Sir: You rightly call for perspective in the debate about converging corporate and savings taxes in the European Union (leader, 2 December). The wider discussion about combating unemployment in Europe is crucial to understanding that perspective.
With the victory of the German Socialists and Greens in recent elections, there has begun a meltdown of monetary policy in Europe. It is clear that the French and German governments will seek not only to resume the interventionist agenda pioneered by Jacques Delors, but to go way beyond it, to meet the global crisis.
I had the task of building on Delors' report, and reporting to the European Parliament on the plans for European economic action against unemployment. In 1994 and 1995 we secured overwhelming majorities for the proposals to create 15 million new jobs, and halve the rate of European unemployment by the end of the century.
I received every possible encouragement from the late John Smith, but the response from new Labour was frigidity itself. It is clear that Tony Blair was in complete sympathy with the Council of Ministers at Essen, in 1994, which effectively neutered the Delors White Paper.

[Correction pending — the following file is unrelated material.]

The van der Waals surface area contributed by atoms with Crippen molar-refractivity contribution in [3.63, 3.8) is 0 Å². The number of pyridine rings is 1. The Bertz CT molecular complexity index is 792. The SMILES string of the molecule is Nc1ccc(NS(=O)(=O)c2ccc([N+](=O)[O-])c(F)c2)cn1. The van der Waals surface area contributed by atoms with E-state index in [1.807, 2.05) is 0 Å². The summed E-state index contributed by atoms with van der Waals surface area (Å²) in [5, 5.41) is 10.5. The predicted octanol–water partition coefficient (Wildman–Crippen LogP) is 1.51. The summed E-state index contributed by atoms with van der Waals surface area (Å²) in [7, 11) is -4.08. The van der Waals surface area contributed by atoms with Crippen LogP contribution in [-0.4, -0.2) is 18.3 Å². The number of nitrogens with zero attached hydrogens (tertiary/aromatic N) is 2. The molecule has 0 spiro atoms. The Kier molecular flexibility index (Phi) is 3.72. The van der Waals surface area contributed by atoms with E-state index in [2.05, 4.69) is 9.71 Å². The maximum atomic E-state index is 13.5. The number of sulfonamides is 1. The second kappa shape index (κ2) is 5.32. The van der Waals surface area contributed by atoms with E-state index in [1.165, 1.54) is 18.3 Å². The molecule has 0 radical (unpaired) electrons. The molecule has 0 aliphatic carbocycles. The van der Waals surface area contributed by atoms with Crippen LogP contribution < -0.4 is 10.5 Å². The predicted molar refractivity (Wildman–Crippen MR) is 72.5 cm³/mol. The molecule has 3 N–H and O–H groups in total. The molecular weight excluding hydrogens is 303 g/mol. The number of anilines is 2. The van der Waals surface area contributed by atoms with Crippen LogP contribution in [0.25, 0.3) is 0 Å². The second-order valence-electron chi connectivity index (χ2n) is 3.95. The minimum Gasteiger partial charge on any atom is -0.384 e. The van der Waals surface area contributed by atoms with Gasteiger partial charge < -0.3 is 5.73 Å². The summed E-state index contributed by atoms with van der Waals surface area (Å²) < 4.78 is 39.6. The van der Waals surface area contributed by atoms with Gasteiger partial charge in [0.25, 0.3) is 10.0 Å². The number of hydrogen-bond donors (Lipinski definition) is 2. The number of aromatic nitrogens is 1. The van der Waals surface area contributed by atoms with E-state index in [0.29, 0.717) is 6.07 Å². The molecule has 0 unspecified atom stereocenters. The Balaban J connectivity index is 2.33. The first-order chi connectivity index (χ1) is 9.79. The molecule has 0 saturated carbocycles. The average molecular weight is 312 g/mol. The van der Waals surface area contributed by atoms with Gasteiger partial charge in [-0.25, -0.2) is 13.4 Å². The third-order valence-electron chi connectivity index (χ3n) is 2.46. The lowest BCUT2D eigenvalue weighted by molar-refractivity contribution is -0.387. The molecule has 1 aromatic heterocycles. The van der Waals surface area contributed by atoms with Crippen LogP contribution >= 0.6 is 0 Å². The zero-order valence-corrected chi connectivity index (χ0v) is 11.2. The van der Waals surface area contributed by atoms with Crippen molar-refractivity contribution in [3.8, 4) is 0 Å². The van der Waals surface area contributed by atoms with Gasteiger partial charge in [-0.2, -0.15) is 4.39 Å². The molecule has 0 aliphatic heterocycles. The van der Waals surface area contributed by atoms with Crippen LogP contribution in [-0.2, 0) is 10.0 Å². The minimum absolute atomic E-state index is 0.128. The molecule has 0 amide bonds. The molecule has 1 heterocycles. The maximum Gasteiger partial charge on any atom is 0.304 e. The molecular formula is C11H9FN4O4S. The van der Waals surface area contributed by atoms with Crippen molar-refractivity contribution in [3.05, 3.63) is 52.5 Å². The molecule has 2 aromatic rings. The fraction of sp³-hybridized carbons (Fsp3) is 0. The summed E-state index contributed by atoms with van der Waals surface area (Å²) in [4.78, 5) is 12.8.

The government of the united left in France has, ever since Jospin's election victory, sought to find the way to reopen this agenda to create jobs. The idea of joint action, in which several governments agree to do the same kinds of things in order to generate employment, has been taken up and produced modest progress. But this must be reinforced by combined action.
The German Oskar Lafontaine supports the call for a European economic government to match, pace and control the European Central Bank. If monetary policy is not to escape democratic control, then European political institutions have a great vacuum to fill. Until it is filled, mass unemployment will continue to rule in Europe.
KEN COATES MEP
(Nottingham North and Chesterfield)
Mansfield, NottinghamshireReuse content